Castlevania season 2, episode 7 recap: For Love


Episode 7 of Netflix series Castlevania has an epic fight between Dracula and his son, and animosity gives way to tragedy.

Castlevania does much to depict Dracula (Graham McTavish) in a stereotypical way. Often his eyes glow red, and even the moon matches them with an otherworldly crimson glow.

Still, there’s more to this character than meets the eye, as we’ve already seen. Dracula isn’t merely driven by a primal thirst for human blood, but by grief, despair and revenge against a human world which has destroyed his capacity for love.

In other words, Dracula is like a wounded creature, almost as jaded as he is despicable. In fact, one needn’t be a vampiric ruler to have anti-people feelings (just look at certain manifestos through the ages).

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When Trevor Belmont (Richard Armitage), Sypha (Alejandra Reynoso) and Alucard (James Callis) show up to stop the evil one, there’s already a sense that action and emotion will meet.

There is indeed action, as Sypha’s magic ice spell raises them to the castle. There’s the obligatory slaughtering of demonic creatures, which leads Sypha to switch between ice to fire magic, and Alucard becomes a literal battle-wolf.

In many ways, these two are the big stars here (Sypha’s ice catapult is a nice touch). Belmont almost seems to be along for the ride, cracking his whip here and there as needed.

The one human to be spared

Although Dracula has pledged to destroy all humans, even he can’t go that far. He makes at least one exception for his most loyal human: Isaac (Adetokumboh M’Cormack).

When Isaac says he would give his mortal life to preserve Dracula, it compels the fanged one to say, “You are the greatest of your people. You have a soul.”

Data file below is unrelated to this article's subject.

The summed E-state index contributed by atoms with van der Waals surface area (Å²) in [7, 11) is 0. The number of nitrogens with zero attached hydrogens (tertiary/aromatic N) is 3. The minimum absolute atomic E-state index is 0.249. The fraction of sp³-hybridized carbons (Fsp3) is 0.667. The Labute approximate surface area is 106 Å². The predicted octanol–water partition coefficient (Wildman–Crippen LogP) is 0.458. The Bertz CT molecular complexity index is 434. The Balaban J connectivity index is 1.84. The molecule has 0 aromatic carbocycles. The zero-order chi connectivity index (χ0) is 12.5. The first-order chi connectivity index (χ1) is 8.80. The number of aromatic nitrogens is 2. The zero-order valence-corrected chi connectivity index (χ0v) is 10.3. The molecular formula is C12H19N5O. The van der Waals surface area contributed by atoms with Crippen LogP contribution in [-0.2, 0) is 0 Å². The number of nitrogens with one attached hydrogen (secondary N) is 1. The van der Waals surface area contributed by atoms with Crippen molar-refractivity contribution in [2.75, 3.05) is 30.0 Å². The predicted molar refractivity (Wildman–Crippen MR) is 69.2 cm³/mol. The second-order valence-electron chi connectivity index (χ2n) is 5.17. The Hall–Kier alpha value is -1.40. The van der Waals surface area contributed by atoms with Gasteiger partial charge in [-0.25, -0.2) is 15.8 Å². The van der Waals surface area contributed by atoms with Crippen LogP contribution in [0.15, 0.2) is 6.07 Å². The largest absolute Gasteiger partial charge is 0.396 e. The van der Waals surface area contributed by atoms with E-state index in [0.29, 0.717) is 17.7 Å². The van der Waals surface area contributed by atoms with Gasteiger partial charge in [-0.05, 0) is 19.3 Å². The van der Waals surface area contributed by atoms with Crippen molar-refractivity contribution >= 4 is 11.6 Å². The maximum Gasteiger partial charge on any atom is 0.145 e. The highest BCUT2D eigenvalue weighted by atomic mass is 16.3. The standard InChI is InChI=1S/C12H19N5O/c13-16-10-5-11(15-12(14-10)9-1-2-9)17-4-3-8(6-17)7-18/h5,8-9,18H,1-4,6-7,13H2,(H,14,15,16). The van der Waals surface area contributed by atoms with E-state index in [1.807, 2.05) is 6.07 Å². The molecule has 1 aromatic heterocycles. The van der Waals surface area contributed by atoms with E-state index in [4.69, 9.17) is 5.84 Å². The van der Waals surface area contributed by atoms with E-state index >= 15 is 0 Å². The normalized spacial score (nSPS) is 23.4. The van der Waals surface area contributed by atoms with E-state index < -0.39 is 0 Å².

Although Isaac doesn’t want it, Mr. Dractastic sends Isaac to a distant desert-scape through a magic mirror. It’s a way of sparing his life, but it will certainly pay big plot dividends in the future.

Father vs. Son

Before long, Belmont and the others encounter Dracula, and Castlevania doesn’t relent in the action.  Belmont utilizes his iconic morning star whip but struggles against Dracula’s massive fireball (and his supernatural strength).

Even Sypha has a rough time against the monster, although everyone does their fair share. Finally, as one might expect, there’s a showdown between father and son, and it’s more calamitous than a teenager punching his dad on Thanksgiving.

For whatever reason, Alucard doesn’t share his father’s desire to commit genocide on all humans (kids today, right?). As they exchange punches, Alucard calls the anti-human violence “history’s longest suicide note.”

Although Dracula fights well, something ultimately stops him in his tracks. They find Alucard’s childhood room, and Dracula realizes, “I’m killing my boy.” He then breaks down, saying “I must already be dead.” It’s a potentially emotional scene, even for the most cynical viewer.

Quite simply, it’s a show with heart. By the time Alucard stakes him, the man is no longer fighting it. If anything, he’s willing it to happen.

Of course, Dracula is still a vampire, so Belmont beheads him and Sypha fries him to a crisp. Still, there’s a lingering sadness apart from the physical brutality of the scene before them.

Alucard also realized he’s killed his father, and the profound nature of the scenario ought to linger with anyone. As Belmont says, “you saved lives by killing him, but it’s okay to mourn him.”

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Although there’s one final episode of the second season, this Castlevania episode offers a certain finality. It makes one wonder what’s around the corner. Is it Isaac? What about Carmilla (Jaime Murray) and Hector (Theo James)?

Also, I personally miss Godbrand (Peter Stormare). Sure, he would kill you as soon as look at you, but he was so cool while doing it, you know?

That’s it for this Castlevania recap! What are your thoughts? Let us know in the comments and remember you can stream this on Netflix!